IRS Issues Final Regulations Clarifying Substantial Risk of Forfeiture Under Section 83 of the Internal Revenue Code

By and on March 7, 2014

The Internal Revenue Service (IRS) recently released new final regulations under Section 83 of the Internal Revenue Code (the Code) that confirm  several positions  that it has successfully taken in litigation about what is  a substantial risk of forfeiture (SRF) under Section 83 of the Code.    The new regulations are substantially the same as proposed regulations issued in May 2012.  While these regulations became effective as of January 1, 2013, it is reasonable to expect that the IRS will enforce Section 83 in audits for prior periods consistent with these regulations.

The final regulations clarify the following:

  1. A SRF may be established only through a service condition, a condition related to the purpose of the transfer or potential Section 16(b) “short swing” profit liability.
  2. A risk of forfeiture will be an SRF only if both (a) the likelihood that the forfeiture event will occur is substantial and (b) enforcement of  the forfeiture condition is likely.  Whether these requirements are met depends on the facts and circumstances – drafting of the equity award, by itself, does not ensure an SRF.  A typical situation that requires a facts and circumstances analysis is when restricted stock is granted subject to employer-related performance conditions, such as sale of a company or meeting an operational or financial objective.
  3. Transfer restrictions such as lock-up agreements, insider trading policies and potential liability under Rule 10b-5 do not create a SRF – in other words, they do not defer the taxable event – even if there is a potential for forfeiture or disgorgement of some or all of the property, or other penalties, if the restriction is violated.  Transfer restrictions under Section 16(b) that avoid short swing profit liability are only an SRF due to an amendment to Section 83 specifically providing for that treatment.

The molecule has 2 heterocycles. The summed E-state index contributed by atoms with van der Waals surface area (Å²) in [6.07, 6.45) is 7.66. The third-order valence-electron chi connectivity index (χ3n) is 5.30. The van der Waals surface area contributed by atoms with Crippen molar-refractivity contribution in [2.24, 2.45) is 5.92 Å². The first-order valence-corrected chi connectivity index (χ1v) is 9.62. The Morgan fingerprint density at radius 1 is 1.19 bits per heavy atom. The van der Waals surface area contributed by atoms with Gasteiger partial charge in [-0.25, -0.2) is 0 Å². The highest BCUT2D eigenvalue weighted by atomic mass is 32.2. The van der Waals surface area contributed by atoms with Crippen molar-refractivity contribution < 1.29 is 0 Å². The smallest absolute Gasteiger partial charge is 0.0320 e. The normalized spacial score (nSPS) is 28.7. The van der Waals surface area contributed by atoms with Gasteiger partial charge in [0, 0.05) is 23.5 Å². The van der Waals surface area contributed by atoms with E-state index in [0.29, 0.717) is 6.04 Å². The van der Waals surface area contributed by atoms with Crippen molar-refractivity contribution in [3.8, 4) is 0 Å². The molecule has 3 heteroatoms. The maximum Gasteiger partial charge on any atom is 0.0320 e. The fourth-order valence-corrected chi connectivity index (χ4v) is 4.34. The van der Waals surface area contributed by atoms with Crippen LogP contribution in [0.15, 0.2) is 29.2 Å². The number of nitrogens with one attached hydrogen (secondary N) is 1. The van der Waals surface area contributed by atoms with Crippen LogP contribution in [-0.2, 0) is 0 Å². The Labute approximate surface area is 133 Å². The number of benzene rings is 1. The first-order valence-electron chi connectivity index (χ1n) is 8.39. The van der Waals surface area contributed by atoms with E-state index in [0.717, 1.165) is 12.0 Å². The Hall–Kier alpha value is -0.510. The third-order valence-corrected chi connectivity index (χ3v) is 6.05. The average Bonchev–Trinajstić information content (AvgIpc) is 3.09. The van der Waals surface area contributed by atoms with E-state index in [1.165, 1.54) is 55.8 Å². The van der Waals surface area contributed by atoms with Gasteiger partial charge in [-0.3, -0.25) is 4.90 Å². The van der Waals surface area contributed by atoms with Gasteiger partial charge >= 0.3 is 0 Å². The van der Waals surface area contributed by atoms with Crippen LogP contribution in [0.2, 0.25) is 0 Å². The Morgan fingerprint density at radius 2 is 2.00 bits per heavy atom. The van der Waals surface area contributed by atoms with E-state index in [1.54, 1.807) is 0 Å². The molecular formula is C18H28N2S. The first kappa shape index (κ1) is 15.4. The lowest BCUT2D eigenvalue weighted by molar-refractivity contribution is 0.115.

The regulations provide new examples illustrating when transfer restrictions will – and will not – constitute a SRF.  These regulations under section 83 apply to transfers of property on or after January 1, 2013.

Andrew Liazos
Andrew C. Liazos is the global chair of McDermott’s Benefits & Compensation Practice Group and has practiced at McDermott for over 25 years. Andrew focuses his practice on compensation and benefit matters, including related securities, M&A, IPO, private equity, international and litigation matters. Clients range from Fortune 500 companies to compensation committees to individual executives in employment and severance negotiations. Read Andrew Liazos' full bio.

Jeffrey Holdvogt
Jeffrey (Jeff) M. Holdvogt advises clients regarding a wide range of employee benefits matters. He focuses primarily on the design and administration of complex pension, defined contribution and executive deferred compensation arrangements. Jeff counsels privately and publicly held corporations on ongoing day-to-day retirement and executive compensation issues, as well as employee benefits design and transition matters arising from corporate mergers, acquisitions and divestitures. Read Jeff Holdvogt's full bio.




Top ranked chambers 2022
US leading firm 2022